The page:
On the morning of October 4, 1900, Dart walked out of the front door of his cabin and was struck squarely in his chest, he hit the ground dead. Later two .30-30 shells were found 150-200 yards away from where Dart had been shot.
While many speculated that Horn used a Winchester 1876 in .45-60, and he may have, at the time of the killings he was carrying a Winchester 1894 rifle in .30-30 with a button magazine equipped with a folding tang sight
Horn’s killing of Dart is probably the first known and documented use of a .30-30 for something other than game at long range.
The 1894 Winchester also found favor during the Mexican Revolution, whether in the hands of those fighting for Pancho Villa or the “El Tigre del Sur”, Emiliano Zapata, guns in .30-30 were extremely popular because ammunition was readily available on the American side of the border. During the more than nine years of the revolution rifles and carbines in .30-30 were sought after and used heavily during the whole conflict.
Law enforcement agencies across the country also found the Winchester 1894 in .30-30 to be of value. The New York State Police and the LAPD at one time issued the little carbines to their officers on either coast with many other police departments in between including the Texas Rangers. Arguably the most famous Texas Ranger Joaquin Jackson carried a Winchester 94 in .30-30 that had the barrel cut down to the length of 16 inches, commonly known as a “trapper”. Jackson stated in an interview that he carried that gun at his feet the entire time while working as a Ranger.
Getting back to the here and now, I decided to see what a good .30-30 could do at some distances some might not consider shooting them, at least not for personal defense. My .30-30 is nothing spectacular, it’s a Winchester 94, known as a “transition” gun, it was made in 1939 and had an earlier style receiver and buttstock of the old saddle ring carbines, which had two factory screw holes in the tang, which allowed for the use of a fold-down sight, but it had a newer style barrel with a ramped front sight. Winchester was essentially using up older parts and in 1940, a new buttstock was used with a flat recoil pad and then the receiver was different slightly with a single hole in the tang and all that was mated to the newer style barrel that was on the transition carbines. My Winchester 94 still has open sights, no peep sights, no scope.
I set up a cut out silhouette target without any aiming points and set it out at 125 yards which was the farthest I could shoot at our little range. I took five of my handloads, a 170 grain Hornady SP with a charge of IMR-4064 that essentially duplicates the factory ballistics. The five shots were all fired from a rest but as quickly as I could get the sights on target and they all hit close with three clustering nearly dead center, and all were pretty much to the point of aim. As you can see, the .30-30 will do just fine out to just past the 100-yard mark, and I would say out to 150 and 175 yards with practice is certainly achievable. Once the .30-30 gets to 200 yards and beyond it begins to lose altitude pretty quickly.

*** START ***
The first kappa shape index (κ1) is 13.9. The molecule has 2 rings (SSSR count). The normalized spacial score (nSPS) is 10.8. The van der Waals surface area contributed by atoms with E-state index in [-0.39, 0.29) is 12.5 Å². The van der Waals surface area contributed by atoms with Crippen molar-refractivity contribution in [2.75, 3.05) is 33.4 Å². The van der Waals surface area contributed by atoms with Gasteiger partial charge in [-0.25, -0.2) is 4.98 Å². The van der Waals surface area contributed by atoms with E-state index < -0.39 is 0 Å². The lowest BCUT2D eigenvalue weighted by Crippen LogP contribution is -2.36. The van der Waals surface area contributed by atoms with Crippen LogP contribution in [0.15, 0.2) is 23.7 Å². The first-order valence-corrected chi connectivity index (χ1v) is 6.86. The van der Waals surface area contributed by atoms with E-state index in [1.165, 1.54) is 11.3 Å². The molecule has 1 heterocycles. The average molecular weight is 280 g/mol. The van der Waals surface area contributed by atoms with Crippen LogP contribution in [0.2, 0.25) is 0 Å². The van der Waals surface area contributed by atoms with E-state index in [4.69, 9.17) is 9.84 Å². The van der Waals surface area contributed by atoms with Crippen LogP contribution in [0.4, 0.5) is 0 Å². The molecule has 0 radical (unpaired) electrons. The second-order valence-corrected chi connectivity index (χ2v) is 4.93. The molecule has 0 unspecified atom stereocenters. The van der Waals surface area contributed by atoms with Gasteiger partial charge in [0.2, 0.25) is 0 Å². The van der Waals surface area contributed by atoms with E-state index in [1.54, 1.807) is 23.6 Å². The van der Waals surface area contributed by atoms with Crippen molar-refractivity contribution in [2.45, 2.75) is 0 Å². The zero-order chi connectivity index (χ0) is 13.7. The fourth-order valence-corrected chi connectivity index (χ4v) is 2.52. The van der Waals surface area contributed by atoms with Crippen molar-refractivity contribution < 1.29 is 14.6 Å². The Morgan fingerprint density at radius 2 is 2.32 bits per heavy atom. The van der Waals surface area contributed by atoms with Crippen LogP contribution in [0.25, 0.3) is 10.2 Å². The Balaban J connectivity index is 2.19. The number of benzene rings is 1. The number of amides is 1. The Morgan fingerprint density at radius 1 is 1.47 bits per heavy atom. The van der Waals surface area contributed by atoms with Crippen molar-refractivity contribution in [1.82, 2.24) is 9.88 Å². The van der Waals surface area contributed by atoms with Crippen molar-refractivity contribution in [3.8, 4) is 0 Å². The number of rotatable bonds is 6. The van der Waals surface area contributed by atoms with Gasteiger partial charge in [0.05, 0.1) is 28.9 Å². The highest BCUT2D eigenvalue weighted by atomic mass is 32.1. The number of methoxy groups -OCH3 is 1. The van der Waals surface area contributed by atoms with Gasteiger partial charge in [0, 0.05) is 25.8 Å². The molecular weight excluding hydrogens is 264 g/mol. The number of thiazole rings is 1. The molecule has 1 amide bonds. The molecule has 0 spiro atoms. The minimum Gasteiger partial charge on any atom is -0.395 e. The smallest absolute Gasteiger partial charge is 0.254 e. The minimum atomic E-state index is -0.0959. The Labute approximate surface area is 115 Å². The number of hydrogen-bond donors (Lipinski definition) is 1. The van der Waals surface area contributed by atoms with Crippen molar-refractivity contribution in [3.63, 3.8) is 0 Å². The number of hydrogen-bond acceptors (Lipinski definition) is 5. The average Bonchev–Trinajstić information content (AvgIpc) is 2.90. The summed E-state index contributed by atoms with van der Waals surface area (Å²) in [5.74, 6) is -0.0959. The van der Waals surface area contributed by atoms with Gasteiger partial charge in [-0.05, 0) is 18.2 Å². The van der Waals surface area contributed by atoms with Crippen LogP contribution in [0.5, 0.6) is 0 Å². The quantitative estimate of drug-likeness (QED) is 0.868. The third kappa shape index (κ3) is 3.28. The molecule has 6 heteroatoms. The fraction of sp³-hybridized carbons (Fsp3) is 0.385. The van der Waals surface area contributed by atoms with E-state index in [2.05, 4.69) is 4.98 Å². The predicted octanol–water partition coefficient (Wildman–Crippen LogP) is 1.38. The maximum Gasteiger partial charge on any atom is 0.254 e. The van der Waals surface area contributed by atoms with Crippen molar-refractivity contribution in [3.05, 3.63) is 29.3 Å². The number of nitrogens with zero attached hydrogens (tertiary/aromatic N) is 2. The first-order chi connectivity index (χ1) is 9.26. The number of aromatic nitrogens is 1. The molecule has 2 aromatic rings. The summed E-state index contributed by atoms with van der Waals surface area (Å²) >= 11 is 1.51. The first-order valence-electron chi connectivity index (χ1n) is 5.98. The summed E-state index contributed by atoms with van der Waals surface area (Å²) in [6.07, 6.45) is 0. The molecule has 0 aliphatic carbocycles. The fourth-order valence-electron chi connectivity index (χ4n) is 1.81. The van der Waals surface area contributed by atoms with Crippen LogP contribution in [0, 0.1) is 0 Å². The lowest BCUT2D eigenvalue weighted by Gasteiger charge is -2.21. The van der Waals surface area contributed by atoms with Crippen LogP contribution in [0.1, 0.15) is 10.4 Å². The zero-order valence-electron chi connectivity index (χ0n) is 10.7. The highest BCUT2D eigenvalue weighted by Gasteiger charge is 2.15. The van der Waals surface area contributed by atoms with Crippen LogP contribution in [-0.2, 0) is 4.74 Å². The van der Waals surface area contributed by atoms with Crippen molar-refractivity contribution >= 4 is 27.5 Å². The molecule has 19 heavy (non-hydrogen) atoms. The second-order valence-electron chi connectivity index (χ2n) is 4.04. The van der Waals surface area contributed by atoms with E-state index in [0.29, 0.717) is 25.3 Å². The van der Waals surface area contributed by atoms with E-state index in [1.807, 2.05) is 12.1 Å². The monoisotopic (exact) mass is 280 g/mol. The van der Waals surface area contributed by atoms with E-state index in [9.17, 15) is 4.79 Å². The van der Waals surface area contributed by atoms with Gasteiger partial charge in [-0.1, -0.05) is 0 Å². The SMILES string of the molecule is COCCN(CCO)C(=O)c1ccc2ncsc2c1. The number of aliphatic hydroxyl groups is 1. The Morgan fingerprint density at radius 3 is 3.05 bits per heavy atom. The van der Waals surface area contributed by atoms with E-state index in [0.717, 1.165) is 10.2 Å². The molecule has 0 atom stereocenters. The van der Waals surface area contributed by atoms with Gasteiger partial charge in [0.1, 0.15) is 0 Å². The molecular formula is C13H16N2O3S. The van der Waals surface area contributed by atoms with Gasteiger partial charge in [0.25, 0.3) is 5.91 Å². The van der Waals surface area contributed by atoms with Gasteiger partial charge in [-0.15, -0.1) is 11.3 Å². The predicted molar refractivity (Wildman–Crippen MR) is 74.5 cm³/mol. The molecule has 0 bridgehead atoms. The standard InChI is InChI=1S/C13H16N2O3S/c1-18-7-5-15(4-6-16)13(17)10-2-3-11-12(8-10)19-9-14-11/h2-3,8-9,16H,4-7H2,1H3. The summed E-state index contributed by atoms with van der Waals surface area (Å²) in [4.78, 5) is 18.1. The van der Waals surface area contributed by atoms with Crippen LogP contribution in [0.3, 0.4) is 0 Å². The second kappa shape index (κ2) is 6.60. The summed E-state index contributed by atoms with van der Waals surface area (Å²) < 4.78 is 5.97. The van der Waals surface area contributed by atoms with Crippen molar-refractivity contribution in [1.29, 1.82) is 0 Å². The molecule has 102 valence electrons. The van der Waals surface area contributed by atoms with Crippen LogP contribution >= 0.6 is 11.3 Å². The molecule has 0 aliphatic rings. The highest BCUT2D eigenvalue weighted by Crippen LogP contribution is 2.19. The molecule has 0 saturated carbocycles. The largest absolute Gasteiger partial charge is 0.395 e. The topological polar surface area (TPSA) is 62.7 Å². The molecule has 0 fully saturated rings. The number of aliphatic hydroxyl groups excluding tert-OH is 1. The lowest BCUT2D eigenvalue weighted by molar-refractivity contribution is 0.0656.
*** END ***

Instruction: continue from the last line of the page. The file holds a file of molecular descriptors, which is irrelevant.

So in this day and age of the war on semi-auto rifles, lever action rifles chambered in .30-30 make a pretty good alternative for personal defense, and since they have a long history of their performance on game, can make a pretty good case for having only one long gun to perform several jobs. Ammunition in .30-30 is literally everywhere and one of the cheaper ones to buy, and handloading for it is simple and easy.
The .30-30 Winchester has been with us for more than 120 years now and it’s been all over the world, and it’s a shame that it seems to have taken a back seat to the belted magnums and wonder rounds that have come along ever since. While it might not be the most powerful round when it comes to knocking down game, it has more than enough for the job of personal defense and it’s almost always found in a lightweight carbine that lends itself to the task. In a compact gun the .30-30 Winchester is at home today at your side as it was in the early squad cars of the LAPD and riding along with those early New York State Troopers. Don’t overlook the .30-30 Winchester in a short carbine like the Model 94 Winchester or Marlin 336, especially in those states were gun owners are stuck behind enemy lines and are not trusted by their own elected officials with any semi-automatic rifles that aren’t neutered or have to be “compliant” in order to even be acceptable.
About David LaPell
David LaPell has been a Corrections Officer with the local Sheriff’s Department for thirteen years. A collector of antique and vintage firearms for over twenty years and an avid hunter. David has been writing articles about firearms, hunting and western history for ten years. In addition to having a passion for vintage guns, he is also a fan of old trucks and has written articles on those as well.